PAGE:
It may make it evident to a watching world, but it is not the living sacrifice of our bodies which we offer as a reasonable service to God that determines the authenticity of our eternal salvation, but the “one offering” of Christ’s blood to the Father which perfected God’s people forever. (Hebrews 10:14) That is an incredibly important fact to maintain, and MacArthur’s “prove your faith else you have none” theology undeniably conjoins works with faith, regeneration with conversion, and sonship with discipleship in a way that confounds the grace of God in saving his people by his “one obedience.” (Romans 5:19) 


It is at times disheartening to observe the errors and careless use of language that seem to dominate the Christian landscape, even among those who are considered by many to be evangelical heavyweights. When I examine MacArthur's writings, I am reminded of a line from Jimmy Webb's 1968 pop hit:

MacArthur's Park is melting in the dark
All the sweet, green icing flowing down
Someone left the cake out in the rain

I must admit that when I ponder his theology, the bizarre imagery of that song takes on an unintended meaning. When it comes to MacArthur's green-icing-cake of Christian irrationalism, it is fair to say "I don't think that I can take it" irrespective of the time and energy required to "bake it" nor of the testimony of the numerous evangelicals found gorging themselves on it.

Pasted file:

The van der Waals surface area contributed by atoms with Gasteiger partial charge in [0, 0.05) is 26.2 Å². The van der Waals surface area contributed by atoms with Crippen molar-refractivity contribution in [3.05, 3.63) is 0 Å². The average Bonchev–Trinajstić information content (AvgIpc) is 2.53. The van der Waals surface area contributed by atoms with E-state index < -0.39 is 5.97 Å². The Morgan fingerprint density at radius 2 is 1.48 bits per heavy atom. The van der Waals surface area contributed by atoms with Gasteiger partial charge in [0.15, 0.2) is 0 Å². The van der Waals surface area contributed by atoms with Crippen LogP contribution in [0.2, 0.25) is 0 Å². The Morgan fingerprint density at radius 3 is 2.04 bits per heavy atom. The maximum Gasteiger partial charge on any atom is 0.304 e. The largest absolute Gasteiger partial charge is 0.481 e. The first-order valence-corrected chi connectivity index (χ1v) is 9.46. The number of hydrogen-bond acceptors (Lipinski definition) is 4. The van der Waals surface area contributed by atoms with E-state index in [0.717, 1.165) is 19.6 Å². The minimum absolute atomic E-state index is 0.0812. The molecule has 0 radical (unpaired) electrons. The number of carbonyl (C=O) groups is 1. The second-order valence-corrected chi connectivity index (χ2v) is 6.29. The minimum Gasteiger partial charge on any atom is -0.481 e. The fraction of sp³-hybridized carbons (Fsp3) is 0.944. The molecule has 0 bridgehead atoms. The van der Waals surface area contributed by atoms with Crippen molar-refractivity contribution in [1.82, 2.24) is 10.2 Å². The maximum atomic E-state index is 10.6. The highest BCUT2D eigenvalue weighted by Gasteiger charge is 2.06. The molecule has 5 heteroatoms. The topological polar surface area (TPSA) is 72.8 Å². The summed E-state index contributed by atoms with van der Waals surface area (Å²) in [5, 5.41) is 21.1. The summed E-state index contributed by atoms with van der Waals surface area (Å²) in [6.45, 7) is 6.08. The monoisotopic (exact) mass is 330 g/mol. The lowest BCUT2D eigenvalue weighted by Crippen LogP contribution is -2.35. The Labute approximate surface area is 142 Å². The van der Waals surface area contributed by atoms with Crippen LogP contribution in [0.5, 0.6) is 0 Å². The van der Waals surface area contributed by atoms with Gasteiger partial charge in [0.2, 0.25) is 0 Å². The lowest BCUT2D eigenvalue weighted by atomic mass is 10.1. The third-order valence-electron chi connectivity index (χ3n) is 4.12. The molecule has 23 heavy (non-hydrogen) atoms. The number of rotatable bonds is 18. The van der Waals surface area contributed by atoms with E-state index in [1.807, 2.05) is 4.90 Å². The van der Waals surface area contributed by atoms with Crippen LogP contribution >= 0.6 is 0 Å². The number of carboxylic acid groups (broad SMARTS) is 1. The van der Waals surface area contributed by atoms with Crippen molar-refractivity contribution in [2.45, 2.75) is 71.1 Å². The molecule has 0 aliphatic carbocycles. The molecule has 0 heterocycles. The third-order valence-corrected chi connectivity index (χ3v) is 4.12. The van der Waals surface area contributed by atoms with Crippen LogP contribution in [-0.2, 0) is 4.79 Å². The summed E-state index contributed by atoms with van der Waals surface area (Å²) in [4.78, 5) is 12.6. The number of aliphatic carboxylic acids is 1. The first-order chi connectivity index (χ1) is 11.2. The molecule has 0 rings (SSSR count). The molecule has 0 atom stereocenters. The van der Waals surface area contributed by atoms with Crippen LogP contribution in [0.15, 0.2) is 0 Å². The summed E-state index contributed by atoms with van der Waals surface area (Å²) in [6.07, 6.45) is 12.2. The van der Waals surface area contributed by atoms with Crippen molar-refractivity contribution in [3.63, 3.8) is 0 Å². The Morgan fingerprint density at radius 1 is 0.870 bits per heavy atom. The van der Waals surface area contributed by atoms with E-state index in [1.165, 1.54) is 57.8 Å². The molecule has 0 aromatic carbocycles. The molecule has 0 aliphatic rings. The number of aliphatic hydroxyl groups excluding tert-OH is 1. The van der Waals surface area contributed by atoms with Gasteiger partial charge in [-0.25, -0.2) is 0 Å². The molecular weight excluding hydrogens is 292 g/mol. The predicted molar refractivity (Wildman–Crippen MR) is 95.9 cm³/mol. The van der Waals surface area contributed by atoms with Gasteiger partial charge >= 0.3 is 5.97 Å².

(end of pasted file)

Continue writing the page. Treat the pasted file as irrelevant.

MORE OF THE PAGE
Lord willing, "I'll never have that recipe again."


  1. "Oh, nooooooooooo."

    MacArthur seems more on a trip of motivational speaking with his statements in an attempt to pack something new and challenging into a provocative book title.

    Yes, it is, "Hard to Believe."

    Unfortunately, MacArthur's unintended consequence is true to his title.

    Self-help evangelism. Maybe an oxymoron from the start.

    1. Though I have read a number of MacArthur's books, I was unaware of the book Hard to Believe until recently. I have at times made reference to NeoCal theology as promoting "Hard Believism" as an alternative to "Easy Believism" - so it was particularly eye-opening to realize that they would seem to agree with this moniker. Obviously the quote taken from the original printing of this book is works-based salvation in its purist form. That MacArthur would distance himself from this error is encouraging, but his revised statement is theologically not much better - and this was the motivation for my post.

      What makes NeoCal Lordship theology so slippery and deceptive is that it is a two-headed beast, that makes solid biblical proclamations followed by unscriptural contradictions at other times. Those contradictions find their confluence at the torso of paradox which binds them together through the open acceptance of irrationalism (antinomy). A great many people are confused by MacArthur's correct insistence that "salvation is not by works" followed by the requirement of "total commitment" in order to obtain eternal life. So much so that legions of his followers have come to believe that this is the very definition of what is meant by "salvation is not by works." Once people become catechized on a theology that defines its statements by their own opposites, it becomes very difficult to untangle them from the irrationalism that is embedded in their thinking - indeed its much easier to get a tattoo than to remove one. In my experience, the stain of Lordship Soteriology is more accurately described by the phrase "Hard to Remove."

      Thanks again for your continued contribution to the blog,